Things Debt Collectors Are Prohibited to Do

If you cannot make your credit card or mortgage payments or you have a due bill, a debt collection agency may contact you. Whether you have suffered a clinical emergency, lost your job, or just made some bad financial decisions resulting in growing obligations, owing a significant amount of capital is troublesome enough without being harassed by the collectors. 

Even though a debt collector’s job is to regain the money that is past due or in default, there are specific kinds of debt collection practices that are prohibited. If you think that a debt collector has disobeyed your lawful rights, an experienced debt collection attorney Chicago will help you with the procedure.

4 Things Debt Collectors Are Not Allowed to Do 

  1. Speaking with Third Parties

Debt Collection agents may not call third parties about your obligation. Nonetheless, there are some oddities. Debt collectors may contact your attorney if they know about your legal representation. If a consumer law represents you, the debt collection agent cannot call you promptly unless they get your approval or your attorney does not answer the debt collection agent’s communications. 

  1. Harassment

This is not legal for debt collection agents to oppress, abuse, or harass you or any third parties in debt collectors who try to obtain the debt. Notably, they may not involve in some behaviors like threatening violence or physically hurting your property, reputation, a family member, or you. As per the Consumer Financial Protection Bureau’s Final Rule, they may not call you over 7 times in 7 days of initial communication with you or 7 days of consecutive days.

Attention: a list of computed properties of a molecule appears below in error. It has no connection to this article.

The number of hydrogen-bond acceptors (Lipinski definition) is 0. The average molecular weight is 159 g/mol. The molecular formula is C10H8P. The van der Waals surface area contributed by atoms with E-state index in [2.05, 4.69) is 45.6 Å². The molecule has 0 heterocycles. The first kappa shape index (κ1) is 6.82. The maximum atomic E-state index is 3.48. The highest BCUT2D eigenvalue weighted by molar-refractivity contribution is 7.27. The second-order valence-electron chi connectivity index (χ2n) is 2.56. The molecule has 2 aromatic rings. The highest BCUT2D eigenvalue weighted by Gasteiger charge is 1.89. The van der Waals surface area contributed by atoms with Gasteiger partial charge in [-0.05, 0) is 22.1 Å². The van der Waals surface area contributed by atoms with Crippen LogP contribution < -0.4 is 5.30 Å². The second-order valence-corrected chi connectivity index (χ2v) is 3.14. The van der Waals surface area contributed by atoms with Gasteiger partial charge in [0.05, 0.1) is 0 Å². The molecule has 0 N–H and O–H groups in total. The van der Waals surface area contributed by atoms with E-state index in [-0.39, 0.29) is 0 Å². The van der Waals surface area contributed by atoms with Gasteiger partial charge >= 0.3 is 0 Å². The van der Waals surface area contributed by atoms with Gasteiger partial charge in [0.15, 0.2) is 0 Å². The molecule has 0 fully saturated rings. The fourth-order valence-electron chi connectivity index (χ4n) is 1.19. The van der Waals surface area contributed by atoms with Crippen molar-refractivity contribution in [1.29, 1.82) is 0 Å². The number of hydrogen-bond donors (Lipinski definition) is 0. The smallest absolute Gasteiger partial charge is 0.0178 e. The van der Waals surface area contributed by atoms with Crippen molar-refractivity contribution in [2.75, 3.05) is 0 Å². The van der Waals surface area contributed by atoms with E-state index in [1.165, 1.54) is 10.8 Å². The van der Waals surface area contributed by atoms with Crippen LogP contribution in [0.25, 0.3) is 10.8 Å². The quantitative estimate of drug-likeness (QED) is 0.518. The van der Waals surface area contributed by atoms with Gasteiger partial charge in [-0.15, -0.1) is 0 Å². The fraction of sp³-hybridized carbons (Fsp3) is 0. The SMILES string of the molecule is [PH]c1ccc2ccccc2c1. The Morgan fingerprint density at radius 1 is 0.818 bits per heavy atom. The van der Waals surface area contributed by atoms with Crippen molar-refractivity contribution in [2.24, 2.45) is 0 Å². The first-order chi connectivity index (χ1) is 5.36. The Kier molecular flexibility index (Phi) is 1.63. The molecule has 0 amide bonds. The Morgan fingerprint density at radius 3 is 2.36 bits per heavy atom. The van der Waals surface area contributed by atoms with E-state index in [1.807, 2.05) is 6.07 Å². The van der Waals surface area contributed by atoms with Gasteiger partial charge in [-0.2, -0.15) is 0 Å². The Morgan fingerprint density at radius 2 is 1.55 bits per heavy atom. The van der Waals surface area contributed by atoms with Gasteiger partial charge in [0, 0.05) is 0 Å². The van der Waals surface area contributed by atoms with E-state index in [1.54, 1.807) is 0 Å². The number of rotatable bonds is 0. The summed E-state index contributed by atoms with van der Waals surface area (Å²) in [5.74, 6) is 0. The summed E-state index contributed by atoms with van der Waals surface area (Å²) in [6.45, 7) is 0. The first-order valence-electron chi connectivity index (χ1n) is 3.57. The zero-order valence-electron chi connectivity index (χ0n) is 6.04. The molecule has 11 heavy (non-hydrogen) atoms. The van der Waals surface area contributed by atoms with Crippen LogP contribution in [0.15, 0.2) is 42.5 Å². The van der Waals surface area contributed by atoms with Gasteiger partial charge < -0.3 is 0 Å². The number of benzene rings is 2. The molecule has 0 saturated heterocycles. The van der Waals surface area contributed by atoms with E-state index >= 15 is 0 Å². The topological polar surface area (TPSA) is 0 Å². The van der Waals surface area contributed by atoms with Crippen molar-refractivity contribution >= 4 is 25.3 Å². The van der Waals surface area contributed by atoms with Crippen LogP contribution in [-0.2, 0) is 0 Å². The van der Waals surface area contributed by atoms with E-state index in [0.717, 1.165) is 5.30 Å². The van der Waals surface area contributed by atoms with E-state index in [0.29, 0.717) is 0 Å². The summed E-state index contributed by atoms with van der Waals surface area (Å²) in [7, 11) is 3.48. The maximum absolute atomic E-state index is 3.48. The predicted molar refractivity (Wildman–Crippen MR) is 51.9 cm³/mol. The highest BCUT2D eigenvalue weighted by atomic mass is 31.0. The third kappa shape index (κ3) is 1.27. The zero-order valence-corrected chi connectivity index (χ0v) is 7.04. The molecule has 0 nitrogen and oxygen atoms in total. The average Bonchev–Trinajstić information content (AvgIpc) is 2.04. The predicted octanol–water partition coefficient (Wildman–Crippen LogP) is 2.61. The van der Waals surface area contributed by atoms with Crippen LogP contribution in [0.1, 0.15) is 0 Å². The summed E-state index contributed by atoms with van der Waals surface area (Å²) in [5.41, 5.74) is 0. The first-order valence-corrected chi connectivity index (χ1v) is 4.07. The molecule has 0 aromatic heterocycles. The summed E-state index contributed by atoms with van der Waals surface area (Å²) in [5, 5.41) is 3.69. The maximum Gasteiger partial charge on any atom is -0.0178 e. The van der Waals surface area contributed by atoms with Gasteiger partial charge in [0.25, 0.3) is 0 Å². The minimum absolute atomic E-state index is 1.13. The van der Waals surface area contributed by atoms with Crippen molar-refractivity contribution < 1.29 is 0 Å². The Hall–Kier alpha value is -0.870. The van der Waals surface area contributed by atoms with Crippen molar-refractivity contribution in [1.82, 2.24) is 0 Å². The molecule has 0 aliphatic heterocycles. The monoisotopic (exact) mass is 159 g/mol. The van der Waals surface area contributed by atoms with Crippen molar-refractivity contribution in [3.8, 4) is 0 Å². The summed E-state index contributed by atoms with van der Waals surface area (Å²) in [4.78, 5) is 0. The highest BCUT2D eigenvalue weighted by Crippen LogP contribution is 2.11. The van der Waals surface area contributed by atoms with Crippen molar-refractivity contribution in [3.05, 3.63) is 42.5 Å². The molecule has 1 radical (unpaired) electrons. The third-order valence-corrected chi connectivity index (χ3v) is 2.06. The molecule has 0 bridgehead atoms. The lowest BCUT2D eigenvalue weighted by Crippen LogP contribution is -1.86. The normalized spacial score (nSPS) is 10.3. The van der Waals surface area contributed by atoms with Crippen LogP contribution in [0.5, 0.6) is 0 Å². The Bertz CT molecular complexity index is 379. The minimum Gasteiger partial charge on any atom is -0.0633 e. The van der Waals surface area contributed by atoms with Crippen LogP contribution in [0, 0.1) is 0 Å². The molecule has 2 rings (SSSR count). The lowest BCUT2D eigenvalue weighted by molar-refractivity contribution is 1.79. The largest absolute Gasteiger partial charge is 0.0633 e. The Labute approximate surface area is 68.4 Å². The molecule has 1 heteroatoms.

1. Misleading or False Statements

The collection agent may not intentionally mislead customers or try to tell lies. For instance, they may not be involved in the actions like claiming to be connected to the local, state, or federal government or a unit of law enforcement. If the debt collection agent makes a claim like this, they are most likely not telling the truth unless the person is trying to obtain unpaid child support. The debt collector can not give inaccurate data about the amount of capital you owe or the payment that the agent will receive.

  1. Debt Parking

It is also called passive debt collection, in which the collectors will position doubtful or false debts onto a customer’s credit statement without informing the customer. Unluckily, these often go overlooked until the customer applies for a job or loan. Oftentimes, the customer will compensate for the obligation to avoid any troubles with the acceptance process rather than fixing a dispute.